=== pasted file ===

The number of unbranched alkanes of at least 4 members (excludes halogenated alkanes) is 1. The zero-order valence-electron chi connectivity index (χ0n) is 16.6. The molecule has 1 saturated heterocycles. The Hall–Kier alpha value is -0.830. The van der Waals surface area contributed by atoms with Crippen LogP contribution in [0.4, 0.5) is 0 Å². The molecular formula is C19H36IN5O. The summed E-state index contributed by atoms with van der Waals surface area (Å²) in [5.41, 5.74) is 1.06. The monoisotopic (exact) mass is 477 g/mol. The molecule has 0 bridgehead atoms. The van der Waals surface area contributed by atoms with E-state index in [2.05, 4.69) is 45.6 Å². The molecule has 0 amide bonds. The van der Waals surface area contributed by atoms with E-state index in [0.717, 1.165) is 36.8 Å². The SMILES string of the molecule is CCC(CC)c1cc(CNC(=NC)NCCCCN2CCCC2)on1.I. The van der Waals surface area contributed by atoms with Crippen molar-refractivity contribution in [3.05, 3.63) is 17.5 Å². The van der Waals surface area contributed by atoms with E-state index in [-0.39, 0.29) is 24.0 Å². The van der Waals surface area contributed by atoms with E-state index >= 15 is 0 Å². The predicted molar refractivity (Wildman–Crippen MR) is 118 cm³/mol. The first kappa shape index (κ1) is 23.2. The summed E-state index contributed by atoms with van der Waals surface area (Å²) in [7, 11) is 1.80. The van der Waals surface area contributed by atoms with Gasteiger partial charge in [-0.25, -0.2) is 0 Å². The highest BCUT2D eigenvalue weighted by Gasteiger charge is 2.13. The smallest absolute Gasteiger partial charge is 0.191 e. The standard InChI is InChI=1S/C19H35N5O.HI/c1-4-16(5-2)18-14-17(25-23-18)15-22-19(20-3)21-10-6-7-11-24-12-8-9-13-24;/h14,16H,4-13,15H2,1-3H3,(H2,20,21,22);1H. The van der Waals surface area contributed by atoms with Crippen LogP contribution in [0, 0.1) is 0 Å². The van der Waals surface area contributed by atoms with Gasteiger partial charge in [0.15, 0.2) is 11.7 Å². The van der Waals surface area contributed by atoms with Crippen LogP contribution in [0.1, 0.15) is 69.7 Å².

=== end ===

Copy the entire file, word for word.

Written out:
The number of unbranched alkanes of at least 4 members (excludes halogenated alkanes) is 1. The zero-order valence-electron chi connectivity index (χ0n) is 16.6. The molecule has 1 saturated heterocycles. The Hall–Kier alpha value is -0.830. The van der Waals surface area contributed by atoms with Crippen LogP contribution in [0.4, 0.5) is 0 Å². The molecular formula is C19H36IN5O. The summed E-state index contributed by atoms with van der Waals surface area (Å²) in [5.41, 5.74) is 1.06. The monoisotopic (exact) mass is 477 g/mol. The molecule has 0 bridgehead atoms. The van der Waals surface area contributed by atoms with E-state index in [2.05, 4.69) is 45.6 Å². The molecule has 0 amide bonds. The van der Waals surface area contributed by atoms with E-state index in [0.717, 1.165) is 36.8 Å². The SMILES string of the molecule is CCC(CC)c1cc(CNC(=NC)NCCCCN2CCCC2)on1.I. The van der Waals surface area contributed by atoms with Crippen molar-refractivity contribution in [3.05, 3.63) is 17.5 Å². The van der Waals surface area contributed by atoms with E-state index in [-0.39, 0.29) is 24.0 Å². The van der Waals surface area contributed by atoms with E-state index >= 15 is 0 Å². The predicted molar refractivity (Wildman–Crippen MR) is 118 cm³/mol. The first kappa shape index (κ1) is 23.2. The summed E-state index contributed by atoms with van der Waals surface area (Å²) in [7, 11) is 1.80. The van der Waals surface area contributed by atoms with Gasteiger partial charge in [-0.25, -0.2) is 0 Å². The highest BCUT2D eigenvalue weighted by Gasteiger charge is 2.13. The smallest absolute Gasteiger partial charge is 0.191 e. The standard InChI is InChI=1S/C19H35N5O.HI/c1-4-16(5-2)18-14-17(25-23-18)15-22-19(20-3)21-10-6-7-11-24-12-8-9-13-24;/h14,16H,4-13,15H2,1-3H3,(H2,20,21,22);1H. The van der Waals surface area contributed by atoms with Crippen LogP contribution in [0, 0.1) is 0 Å². The van der Waals surface area contributed by atoms with Gasteiger partial charge in [0.15, 0.2) is 11.7 Å². The van der Waals surface area contributed by atoms with Crippen LogP contribution in [0.1, 0.15) is 69.7 Å².